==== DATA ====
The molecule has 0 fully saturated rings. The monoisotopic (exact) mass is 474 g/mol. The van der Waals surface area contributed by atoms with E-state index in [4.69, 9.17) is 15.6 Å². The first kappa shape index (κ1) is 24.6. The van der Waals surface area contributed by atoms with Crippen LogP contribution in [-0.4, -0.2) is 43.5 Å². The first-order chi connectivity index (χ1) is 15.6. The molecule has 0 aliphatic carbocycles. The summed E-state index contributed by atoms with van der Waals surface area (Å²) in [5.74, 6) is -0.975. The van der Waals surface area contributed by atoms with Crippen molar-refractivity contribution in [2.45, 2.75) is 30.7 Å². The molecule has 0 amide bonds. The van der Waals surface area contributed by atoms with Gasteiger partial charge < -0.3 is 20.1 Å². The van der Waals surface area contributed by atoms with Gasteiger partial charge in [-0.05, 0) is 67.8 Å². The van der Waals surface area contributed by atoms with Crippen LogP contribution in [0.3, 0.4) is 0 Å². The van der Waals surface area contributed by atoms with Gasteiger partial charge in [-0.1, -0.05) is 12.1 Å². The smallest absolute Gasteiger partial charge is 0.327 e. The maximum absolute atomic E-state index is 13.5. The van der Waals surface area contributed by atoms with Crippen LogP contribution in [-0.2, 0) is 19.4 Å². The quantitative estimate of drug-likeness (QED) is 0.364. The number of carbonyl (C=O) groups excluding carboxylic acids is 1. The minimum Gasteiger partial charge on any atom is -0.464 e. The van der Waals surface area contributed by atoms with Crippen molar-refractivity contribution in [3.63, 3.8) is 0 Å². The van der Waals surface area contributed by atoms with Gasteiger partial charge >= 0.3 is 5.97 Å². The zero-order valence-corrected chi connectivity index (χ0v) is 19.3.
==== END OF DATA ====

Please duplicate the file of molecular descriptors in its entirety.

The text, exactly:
The molecule has 0 fully saturated rings. The monoisotopic (exact) mass is 474 g/mol. The van der Waals surface area contributed by atoms with E-state index in [4.69, 9.17) is 15.6 Å². The first kappa shape index (κ1) is 24.6. The van der Waals surface area contributed by atoms with Crippen LogP contribution in [-0.4, -0.2) is 43.5 Å². The first-order chi connectivity index (χ1) is 15.6. The molecule has 0 aliphatic carbocycles. The summed E-state index contributed by atoms with van der Waals surface area (Å²) in [5.74, 6) is -0.975. The van der Waals surface area contributed by atoms with Crippen molar-refractivity contribution in [2.45, 2.75) is 30.7 Å². The molecule has 0 amide bonds. The van der Waals surface area contributed by atoms with Gasteiger partial charge < -0.3 is 20.1 Å². The van der Waals surface area contributed by atoms with Gasteiger partial charge in [-0.05, 0) is 67.8 Å². The van der Waals surface area contributed by atoms with Crippen LogP contribution in [0.3, 0.4) is 0 Å². The van der Waals surface area contributed by atoms with Gasteiger partial charge in [-0.1, -0.05) is 12.1 Å². The smallest absolute Gasteiger partial charge is 0.327 e. The maximum absolute atomic E-state index is 13.5. The van der Waals surface area contributed by atoms with Crippen LogP contribution in [-0.2, 0) is 19.4 Å². The quantitative estimate of drug-likeness (QED) is 0.364. The number of carbonyl (C=O) groups excluding carboxylic acids is 1. The minimum Gasteiger partial charge on any atom is -0.464 e. The van der Waals surface area contributed by atoms with Crippen molar-refractivity contribution in [3.63, 3.8) is 0 Å². The van der Waals surface area contributed by atoms with Gasteiger partial charge >= 0.3 is 5.97 Å². The zero-order valence-corrected chi connectivity index (χ0v) is 19.3.